The committee’s job is to judge whether his refusals were the result of an innocent misunderstanding about the lockdown break that took place at Number 10 or whether he told deliberate lies to MPs. The verdict to which the committee is inclined seems clear from its interim report Posted fifteen days ago. This concluded that it would have been “obvious” to Mr Johnson that the law was being flouted within Number 10, especially when he himself was present at parties that break the rules. Witness testimony shows him telling a packed gathering inside the building, which took place at a time when lockdown restrictions were very strict, that it was “probably the least socially distanced gathering in the UK right now”. Upon the release of that interim report, he claimed that he “totally vindicates me,” which was an extreme reversal of truth even by his standards. The report was damning and it is important to note that the four conservative members of the committee signed along with the three MPs from the opposition parties. “That bodes ill for Boris,” acknowledges a Tory senior.

The privilege committee is rarely in the spotlight and has never been so center stage before. The Labor chair of this inquiry, Harriet Harman, is a highly experienced politician and her lead Conservative, Sir Bernard Jenkin, has been an MP for over 30 years. Yet none of them, let alone the lesser-known members of the force, have been involved in anything of this magnitude. We must hope that they have done their homework and have their wits for what will be a meaningful test. For their individual reputations and that of the Commons they represent, they must handle this questioning effectively. “The committee will really have to be at the top of their game,” says a privy councillor.

Encouragingly, they have spent a lot of time assessing the evidence and have also spent a few hours rehearsing how they intend to carry out their inquisition of the former prime minister. That’s sensible given the elusive nature of the defendant. He was one of Mr. Johnson’s friends who once nicknamed him “the greased sucker” in homage to his ability to slide out of the tightest places. In the past, she will claim that she attended alcohol-fueled gatherings in the belief that they were legal “work events” and relied on “assurances” from others that everything was within the rules. He has never been specific about who gave him those “guarantees.” Was Dilyn the dog?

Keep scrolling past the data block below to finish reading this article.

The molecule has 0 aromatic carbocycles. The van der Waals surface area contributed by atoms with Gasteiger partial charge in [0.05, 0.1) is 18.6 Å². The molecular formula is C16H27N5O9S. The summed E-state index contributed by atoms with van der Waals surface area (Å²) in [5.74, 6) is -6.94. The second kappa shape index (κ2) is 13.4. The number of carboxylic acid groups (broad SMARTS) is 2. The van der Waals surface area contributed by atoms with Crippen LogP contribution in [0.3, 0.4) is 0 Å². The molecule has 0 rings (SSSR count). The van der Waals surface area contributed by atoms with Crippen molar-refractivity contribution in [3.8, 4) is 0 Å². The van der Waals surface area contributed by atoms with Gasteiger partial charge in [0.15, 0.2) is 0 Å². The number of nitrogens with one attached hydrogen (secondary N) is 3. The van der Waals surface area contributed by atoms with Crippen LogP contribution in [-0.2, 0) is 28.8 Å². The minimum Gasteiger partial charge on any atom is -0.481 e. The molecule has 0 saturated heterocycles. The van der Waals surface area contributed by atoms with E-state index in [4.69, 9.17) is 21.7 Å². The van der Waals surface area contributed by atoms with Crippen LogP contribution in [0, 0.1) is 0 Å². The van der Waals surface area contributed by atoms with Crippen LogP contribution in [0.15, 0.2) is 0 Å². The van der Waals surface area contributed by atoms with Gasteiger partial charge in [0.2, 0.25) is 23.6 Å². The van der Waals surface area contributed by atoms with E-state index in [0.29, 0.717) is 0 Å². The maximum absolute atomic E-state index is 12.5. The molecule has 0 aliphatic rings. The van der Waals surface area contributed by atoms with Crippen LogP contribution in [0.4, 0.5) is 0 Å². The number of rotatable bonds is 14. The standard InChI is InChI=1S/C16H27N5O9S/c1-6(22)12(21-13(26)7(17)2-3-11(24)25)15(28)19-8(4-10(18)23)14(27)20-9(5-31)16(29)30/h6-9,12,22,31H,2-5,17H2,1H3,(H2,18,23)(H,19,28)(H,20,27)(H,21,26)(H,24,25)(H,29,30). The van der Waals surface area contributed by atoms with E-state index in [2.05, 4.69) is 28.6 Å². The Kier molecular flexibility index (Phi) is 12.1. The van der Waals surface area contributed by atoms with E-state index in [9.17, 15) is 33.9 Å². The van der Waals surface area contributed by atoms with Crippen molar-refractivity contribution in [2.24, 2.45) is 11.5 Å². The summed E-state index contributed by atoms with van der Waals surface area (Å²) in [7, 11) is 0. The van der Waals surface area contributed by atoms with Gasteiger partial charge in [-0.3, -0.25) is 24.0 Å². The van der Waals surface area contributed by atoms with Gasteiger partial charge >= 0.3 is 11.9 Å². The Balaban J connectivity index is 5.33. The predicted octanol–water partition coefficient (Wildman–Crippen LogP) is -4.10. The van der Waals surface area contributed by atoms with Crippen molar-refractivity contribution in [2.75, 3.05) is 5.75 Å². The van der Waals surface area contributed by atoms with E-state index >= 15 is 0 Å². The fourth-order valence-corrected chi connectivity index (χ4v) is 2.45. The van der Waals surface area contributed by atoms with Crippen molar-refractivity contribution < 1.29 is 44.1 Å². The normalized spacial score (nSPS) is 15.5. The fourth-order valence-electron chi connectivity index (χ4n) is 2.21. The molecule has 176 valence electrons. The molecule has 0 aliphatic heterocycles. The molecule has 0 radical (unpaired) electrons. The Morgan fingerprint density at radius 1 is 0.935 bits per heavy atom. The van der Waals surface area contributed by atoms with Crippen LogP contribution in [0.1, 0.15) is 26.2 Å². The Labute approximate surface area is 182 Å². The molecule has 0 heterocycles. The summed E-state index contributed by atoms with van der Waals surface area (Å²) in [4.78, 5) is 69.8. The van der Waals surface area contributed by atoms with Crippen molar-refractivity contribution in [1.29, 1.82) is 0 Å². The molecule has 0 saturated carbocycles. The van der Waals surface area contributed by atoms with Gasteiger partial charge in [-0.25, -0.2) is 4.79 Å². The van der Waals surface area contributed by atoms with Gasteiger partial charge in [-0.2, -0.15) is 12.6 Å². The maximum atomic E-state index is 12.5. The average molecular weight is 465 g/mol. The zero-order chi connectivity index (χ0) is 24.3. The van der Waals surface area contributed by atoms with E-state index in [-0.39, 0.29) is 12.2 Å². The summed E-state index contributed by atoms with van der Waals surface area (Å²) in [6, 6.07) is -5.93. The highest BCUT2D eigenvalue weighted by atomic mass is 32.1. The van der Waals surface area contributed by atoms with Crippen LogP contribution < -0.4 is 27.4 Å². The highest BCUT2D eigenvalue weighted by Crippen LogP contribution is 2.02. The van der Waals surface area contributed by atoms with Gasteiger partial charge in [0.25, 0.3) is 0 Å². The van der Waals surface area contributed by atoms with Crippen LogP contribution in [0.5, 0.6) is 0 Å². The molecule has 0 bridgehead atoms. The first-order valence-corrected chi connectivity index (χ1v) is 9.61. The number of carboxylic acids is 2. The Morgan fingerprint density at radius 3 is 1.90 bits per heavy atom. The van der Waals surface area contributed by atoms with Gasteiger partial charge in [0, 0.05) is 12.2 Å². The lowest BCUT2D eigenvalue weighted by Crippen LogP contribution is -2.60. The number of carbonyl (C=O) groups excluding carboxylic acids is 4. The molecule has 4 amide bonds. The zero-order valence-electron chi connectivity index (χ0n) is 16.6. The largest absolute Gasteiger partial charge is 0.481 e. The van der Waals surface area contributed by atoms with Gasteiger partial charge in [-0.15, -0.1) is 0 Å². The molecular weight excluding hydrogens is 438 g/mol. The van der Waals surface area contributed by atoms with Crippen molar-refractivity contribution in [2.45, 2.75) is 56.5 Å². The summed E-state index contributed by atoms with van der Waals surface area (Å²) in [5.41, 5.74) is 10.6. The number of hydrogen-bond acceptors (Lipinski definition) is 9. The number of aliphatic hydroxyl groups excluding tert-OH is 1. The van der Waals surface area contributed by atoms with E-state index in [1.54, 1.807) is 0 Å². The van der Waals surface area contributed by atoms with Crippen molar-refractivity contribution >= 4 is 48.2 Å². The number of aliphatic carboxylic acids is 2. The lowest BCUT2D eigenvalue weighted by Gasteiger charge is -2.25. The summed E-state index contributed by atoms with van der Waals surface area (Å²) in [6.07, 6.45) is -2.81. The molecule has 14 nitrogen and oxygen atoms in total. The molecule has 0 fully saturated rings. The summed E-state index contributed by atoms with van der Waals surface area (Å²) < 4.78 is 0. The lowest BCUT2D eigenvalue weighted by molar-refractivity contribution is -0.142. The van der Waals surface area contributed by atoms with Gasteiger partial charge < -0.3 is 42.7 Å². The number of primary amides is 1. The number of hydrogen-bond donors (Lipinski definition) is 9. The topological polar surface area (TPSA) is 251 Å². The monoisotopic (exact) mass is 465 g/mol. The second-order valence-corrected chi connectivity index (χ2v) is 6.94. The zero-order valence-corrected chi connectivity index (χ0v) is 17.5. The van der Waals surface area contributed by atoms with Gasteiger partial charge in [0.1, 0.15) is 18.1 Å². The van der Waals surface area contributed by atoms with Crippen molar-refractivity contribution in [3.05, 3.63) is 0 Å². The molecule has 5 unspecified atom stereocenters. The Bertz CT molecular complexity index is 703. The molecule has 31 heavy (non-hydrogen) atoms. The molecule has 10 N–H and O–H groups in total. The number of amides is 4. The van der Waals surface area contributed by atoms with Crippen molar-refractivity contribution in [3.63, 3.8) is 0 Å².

There is a mountain of evidence to suggest that both he and senior staff at Number 10 must have known that the law had been broken before denying it to parliament. To take just one of many examples, there is an exchange between officials in which their communications director says: “I’m struggling to find a way that this is in the rules.” Most of the public and most MPs concluded long ago that he lied about Partygate. However, it is important that the committee deploy the evidence in a forensic manner that leaves him with no place to hide and the other apologists with no room to continue to protest his innocence. “It’s quite difficult to question him, Johnson, because it’s all bluster and bluster,” says a senior MP with experience doing so in a committee format. “They will have to immobilize him.”

If the committee recommends his suspension from parliament for 10 or more sitting days, and the Commons uphold that sanction, then he is seeing the downfall. A recall election will be triggered provided the petition is signed by at least one-tenth of his constituents in Uxbridge and South Ruislip. Then he would have to decide whether to resign or contest the seat. The odds currently suggest he would lose it by a wide margin.

So Wednesday is going to be a big day. We may be witnessing the beginning of the end of Boris Johnson’s parliamentary career and his lie-strewn odyssey through British political life. That’s huge. Even more crucial, the Commons have an opportunity they must seize to protect themselves and us from a lying government. It is a basic premise of our democracy that the executive is accountable to parliament. That base is destroyed if ministers think they can get away with deliberately misleading parliamentarians. When those in power believe they can cheat with impunity, it becomes impossible for parliament to do its job on behalf of the people. That is horribly corrosive to democracy and public faith in it. That is why it is so essential that the penalties for lying to parliament be high and especially severe when the perpetrator has lied, and on a serious issue, from the highest office in the country. It is not just the fate of a disgraced prime minister that is at stake. It is the credibility of parliament, the reliability of our political culture and the health of our democracy.

Andrew Rawnsley is the Observer’s chief political commentator.